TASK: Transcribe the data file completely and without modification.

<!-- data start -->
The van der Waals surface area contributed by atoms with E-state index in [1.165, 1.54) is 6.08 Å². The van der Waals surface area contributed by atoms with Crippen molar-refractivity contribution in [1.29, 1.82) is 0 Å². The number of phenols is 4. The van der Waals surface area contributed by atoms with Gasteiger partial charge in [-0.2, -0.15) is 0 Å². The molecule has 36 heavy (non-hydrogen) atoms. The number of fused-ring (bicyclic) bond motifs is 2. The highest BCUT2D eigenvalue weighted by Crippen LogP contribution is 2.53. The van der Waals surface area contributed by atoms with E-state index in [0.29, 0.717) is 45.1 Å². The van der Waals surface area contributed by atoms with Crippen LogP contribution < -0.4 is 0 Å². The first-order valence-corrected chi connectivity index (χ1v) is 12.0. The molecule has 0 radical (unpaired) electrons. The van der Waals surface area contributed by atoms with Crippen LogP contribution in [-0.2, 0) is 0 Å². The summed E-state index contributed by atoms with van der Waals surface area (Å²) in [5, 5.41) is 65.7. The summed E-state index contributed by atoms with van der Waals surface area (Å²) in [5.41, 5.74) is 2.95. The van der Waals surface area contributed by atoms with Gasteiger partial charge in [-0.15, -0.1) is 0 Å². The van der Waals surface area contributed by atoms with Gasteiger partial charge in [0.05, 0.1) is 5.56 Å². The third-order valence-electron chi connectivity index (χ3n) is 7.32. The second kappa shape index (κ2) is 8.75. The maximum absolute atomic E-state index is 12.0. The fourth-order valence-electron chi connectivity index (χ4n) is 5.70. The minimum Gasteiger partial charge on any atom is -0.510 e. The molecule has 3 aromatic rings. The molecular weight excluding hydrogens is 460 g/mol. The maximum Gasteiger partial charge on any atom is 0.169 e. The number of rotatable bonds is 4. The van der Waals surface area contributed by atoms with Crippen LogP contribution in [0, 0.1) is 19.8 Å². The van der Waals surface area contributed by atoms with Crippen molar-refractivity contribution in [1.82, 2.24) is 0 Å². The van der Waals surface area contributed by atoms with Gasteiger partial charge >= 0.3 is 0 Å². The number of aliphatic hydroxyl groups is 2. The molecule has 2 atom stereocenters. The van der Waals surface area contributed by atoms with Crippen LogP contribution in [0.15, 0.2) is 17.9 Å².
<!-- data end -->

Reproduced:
The van der Waals surface area contributed by atoms with E-state index in [1.165, 1.54) is 6.08 Å². The van der Waals surface area contributed by atoms with Crippen molar-refractivity contribution in [1.29, 1.82) is 0 Å². The number of phenols is 4. The van der Waals surface area contributed by atoms with Gasteiger partial charge in [-0.2, -0.15) is 0 Å². The molecule has 36 heavy (non-hydrogen) atoms. The number of fused-ring (bicyclic) bond motifs is 2. The highest BCUT2D eigenvalue weighted by Crippen LogP contribution is 2.53. The van der Waals surface area contributed by atoms with E-state index in [0.29, 0.717) is 45.1 Å². The van der Waals surface area contributed by atoms with Crippen LogP contribution < -0.4 is 0 Å². The first-order valence-corrected chi connectivity index (χ1v) is 12.0. The molecule has 0 radical (unpaired) electrons. The van der Waals surface area contributed by atoms with Crippen LogP contribution in [-0.2, 0) is 0 Å². The summed E-state index contributed by atoms with van der Waals surface area (Å²) in [5, 5.41) is 65.7. The summed E-state index contributed by atoms with van der Waals surface area (Å²) in [5.41, 5.74) is 2.95. The van der Waals surface area contributed by atoms with Gasteiger partial charge in [-0.15, -0.1) is 0 Å². The van der Waals surface area contributed by atoms with Gasteiger partial charge in [0.05, 0.1) is 5.56 Å². The third-order valence-electron chi connectivity index (χ3n) is 7.32. The second kappa shape index (κ2) is 8.75. The maximum absolute atomic E-state index is 12.0. The fourth-order valence-electron chi connectivity index (χ4n) is 5.70. The minimum Gasteiger partial charge on any atom is -0.510 e. The molecule has 3 aromatic rings. The molecular weight excluding hydrogens is 460 g/mol. The maximum Gasteiger partial charge on any atom is 0.169 e. The number of rotatable bonds is 4. The van der Waals surface area contributed by atoms with Crippen LogP contribution in [0, 0.1) is 19.8 Å². The van der Waals surface area contributed by atoms with Crippen molar-refractivity contribution in [1.82, 2.24) is 0 Å². The van der Waals surface area contributed by atoms with Gasteiger partial charge >= 0.3 is 0 Å². The number of aliphatic hydroxyl groups is 2. The molecule has 2 atom stereocenters. The van der Waals surface area contributed by atoms with Crippen LogP contribution in [0.15, 0.2) is 17.9 Å².